>>>> generate enough electricity for 80 homes in the US, or more than 3 times the
>>>> estimate in the article.  I think there may be something lost in
>>>> translation?  What do you think?  Could it be that the ARTI system can
>>>> produce 3 times the amount of energy as other food waste digesters?  Or are
>>>> you not taking the energy conversion in an internal combustion engine into
>>>> account, which would cut the raw energy value by about 3 times when
>>>> converting to electricity?
>>>>
>>>> Best,
>>>>
>>>> A
>>>>
>>>>
>>>> On Tue, Oct 5, 2010 at 6:47 PM, Anand Karve <adkarve at gmail.com> wrote:
>>>>
>>>>> Dear Hooroo,
>>>>> our ARTI biogas system produces about 800 litres or 0.8 cubic
>>>>> meters biogas from 1 kg (dry weight) of food waste. It takes about 500
>>>>> litres (0.5 cubic m) to generate one kW electricity, if one uses an internal
>>>>> combustion engine to drive the generator.  The article reproduced by you
>>>>> says that 3 tons of food waste produces enough power to provide electricity
>>>>> to 25 houses for a day. Assuming that the food waste mentioned in the
>>>>> article has about 50% water, the three tons are reduced to a dry weight of
>>>>> 1.5 tons, which would produce, in a single phase ARTI biogas plant, about
>>>>> 1,200,000 litres or 1200 cubic meters of biogas, enough to generate about
>>>>> 2400 kW electricity. It is unfortunate that the article reproduced by you
>>>>> does not give figures, but I thnk that with food waste as rqw material, the
>>>>> ARTI biogas system might turn out to be more efficient in converting food
>>>>> waste into biogas. There are also factual mistakes in the article reproduced
>>>>> by you. It says that there are no methane producing bacteria in the human
>>>>> gut. This is not true. The methanogens are found in the guts of all animals.
>>>>> I also question the concept of a series of organisms converting cellulose to
>>>>> starch to sugar to organic acids to acetic acid to methane. An organism
>>>>> needs extra-cellular digestion only in the case of cellulose. Once it gets
>>>>> converted into glucose, it is taken into the cell and metabolised to the end
>>>>> by one and the same micro-organism.
>>>>> Yours
>>>>> A.D.Karve
>>>>>
>>>>>   On Wed, Oct 6, 2010 at 6:08 AM, Paul Harris <
>>>>> paul.harris at adelaide.edu.au> wrote:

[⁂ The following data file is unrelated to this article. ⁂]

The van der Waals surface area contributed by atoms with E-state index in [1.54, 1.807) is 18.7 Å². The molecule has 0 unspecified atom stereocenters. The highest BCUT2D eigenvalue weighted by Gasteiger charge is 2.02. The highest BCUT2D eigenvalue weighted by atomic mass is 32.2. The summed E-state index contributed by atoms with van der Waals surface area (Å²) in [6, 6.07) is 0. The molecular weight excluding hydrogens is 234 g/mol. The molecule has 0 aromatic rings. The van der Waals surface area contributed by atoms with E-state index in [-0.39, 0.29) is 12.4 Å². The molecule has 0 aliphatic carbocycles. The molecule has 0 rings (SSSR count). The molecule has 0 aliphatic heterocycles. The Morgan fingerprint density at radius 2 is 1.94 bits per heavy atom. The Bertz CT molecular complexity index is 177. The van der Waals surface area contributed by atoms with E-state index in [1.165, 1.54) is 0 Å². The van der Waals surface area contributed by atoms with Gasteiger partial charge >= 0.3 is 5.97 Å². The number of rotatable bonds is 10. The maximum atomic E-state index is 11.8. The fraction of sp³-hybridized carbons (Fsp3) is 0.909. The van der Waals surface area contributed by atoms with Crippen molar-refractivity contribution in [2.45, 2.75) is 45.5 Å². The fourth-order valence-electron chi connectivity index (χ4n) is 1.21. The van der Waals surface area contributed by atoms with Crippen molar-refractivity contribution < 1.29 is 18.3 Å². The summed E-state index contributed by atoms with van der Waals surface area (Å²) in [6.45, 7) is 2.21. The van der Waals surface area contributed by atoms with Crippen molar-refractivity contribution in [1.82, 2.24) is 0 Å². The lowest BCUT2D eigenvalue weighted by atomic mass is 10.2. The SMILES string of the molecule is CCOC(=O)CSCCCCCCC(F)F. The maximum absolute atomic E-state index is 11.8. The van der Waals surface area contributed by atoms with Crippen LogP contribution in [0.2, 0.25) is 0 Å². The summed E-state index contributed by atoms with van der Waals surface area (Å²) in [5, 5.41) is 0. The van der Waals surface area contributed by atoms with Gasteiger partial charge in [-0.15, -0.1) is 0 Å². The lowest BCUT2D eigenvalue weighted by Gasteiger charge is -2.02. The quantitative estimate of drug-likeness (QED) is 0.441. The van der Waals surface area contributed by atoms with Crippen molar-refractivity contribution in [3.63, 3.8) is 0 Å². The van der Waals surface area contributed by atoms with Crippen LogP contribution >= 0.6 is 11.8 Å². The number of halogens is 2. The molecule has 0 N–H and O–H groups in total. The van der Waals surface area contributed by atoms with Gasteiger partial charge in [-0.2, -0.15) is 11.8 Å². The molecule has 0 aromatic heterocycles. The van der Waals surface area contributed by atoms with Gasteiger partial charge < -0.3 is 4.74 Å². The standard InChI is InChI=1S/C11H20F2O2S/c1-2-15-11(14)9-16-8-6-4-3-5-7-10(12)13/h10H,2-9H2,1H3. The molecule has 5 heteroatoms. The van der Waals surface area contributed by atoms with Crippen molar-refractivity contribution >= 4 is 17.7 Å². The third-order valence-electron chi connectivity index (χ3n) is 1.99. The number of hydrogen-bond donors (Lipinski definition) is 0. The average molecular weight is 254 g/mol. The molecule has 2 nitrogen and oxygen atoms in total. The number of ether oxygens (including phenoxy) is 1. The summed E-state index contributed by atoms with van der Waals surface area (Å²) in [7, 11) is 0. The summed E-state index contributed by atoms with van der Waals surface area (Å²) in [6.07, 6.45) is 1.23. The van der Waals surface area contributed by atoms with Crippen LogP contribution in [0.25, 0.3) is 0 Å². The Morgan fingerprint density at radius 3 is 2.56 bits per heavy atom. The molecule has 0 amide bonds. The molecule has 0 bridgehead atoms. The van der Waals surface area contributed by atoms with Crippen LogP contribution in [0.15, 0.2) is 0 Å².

>>>>>
>>>>>>    G’day All,
>>>>>>
>>>>>>
>>>>>>
>>>>>> A couple of people have asked for the attachment to an article I
>>>>>> reposted for Dhanesh Kumar [daquab4u at gmail.com]. I left it off
>>>>>> thinking it had exceeded the Listserver size limit but will try again.
>>>>>>
>>>>>>
>>>>>>
>>>>>> Happy Digesting,
>>>>>>
>>>>>> HOOROO
>>>>>>  Turning Trash Into Power
>>>>>> Biological Engineers Generate Natural Gas with Bacteria
>>>>>>
>>>>>> *October 1, 2006* — A new kind of waste digester uses two different
>>>>>> strains of bacteria in different tanks. This would normally take place in
>>>>>> the same environment, but microbiologists have now separated it into two
>>>>>> stages that increases natural-gas production. The technology increases
>>>>>> efficiency and can turn three tons of food scraps into enough energy to
>>>>>> power 25 homes for a day.
>>>>>>  ------------------------------
>>>>>>
>>>>>> *See also:*
>>>>>>
>>>>>> *Plants & Animals* <http://www.sciencedaily.com/news/plants_animals/>
>>>>>>
>>>>>>    - Extreme Survival<http://www.sciencedaily.com/news/plants_animals/extreme_survival/>
>>>>>>    - Bacteria<http://www.sciencedaily.com/news/plants_animals/bacteria/>
>>>>>>
>>>>>> *Earth & Climate* <http://www.sciencedaily.com/news/earth_climate/>
>>>>>>
>>>>>>    - Energy and the Environment<http://www.sciencedaily.com/news/earth_climate/energy/>
>>>>>>    - Renewable Energy<http://www.sciencedaily.com/news/earth_climate/renewable_energy/>
>>>>>>
>>>>>> *Matter & Energy* <http://www.sciencedaily.com/news/matter_energy/>
>>>>>>
>>>>>>    - Electricity<http://www.sciencedaily.com/news/matter_energy/electricity/>
>>>>>>    - Organic Chemistry<http://www.sciencedaily.com/news/matter_energy/organic_chemistry/>
>>>>>>
>>>>>> *Reference* <http://www.sciencedaily.com/articles/>
>>>>>>
>>>>>>    - Biodegradation<http://www.sciencedaily.com/articles/b/biodegradation.htm>
>>>>>>    - Waste management<http://www.sciencedaily.com/articles/w/waste_management.htm>
>>>>>>    - Biomass <http://www.sciencedaily.com/articles/b/biomass.htm>
>>>>>>    - Sewage treatment<http://www.sciencedaily.com/articles/s/sewage_treatment.htm>
>>>>>>
>>>>>> DAVIS, Calif. -- There's a new twist on the old adage, one man's trash
>>>>>> is another man's treasure. Now that trash may be another man's power.
>>>>>> Researchers in California are turning garbage into bio-gas that may one day
>>>>>> provide the electricity in your home.
>>>>>>
>>>>>> Trash could soon be powering your home. A new digester can transform
>>>>>> it into energy. It uses two strains of bacteria to convert waste into
>>>>>> bio-gas. Most digesters store both bacteria in the same tank, which makes
>>>>>> the process unpredictable and slow. But not this digester.
>>>>>>
>>>>>> "Zhang's process takes the two bacteria and separates them into two
>>>>>> separate environments," Dave Konwinski, the director of OnSite Power Systems
>>>>>> in Davis, Calif., tells DBIS.
>>>>>>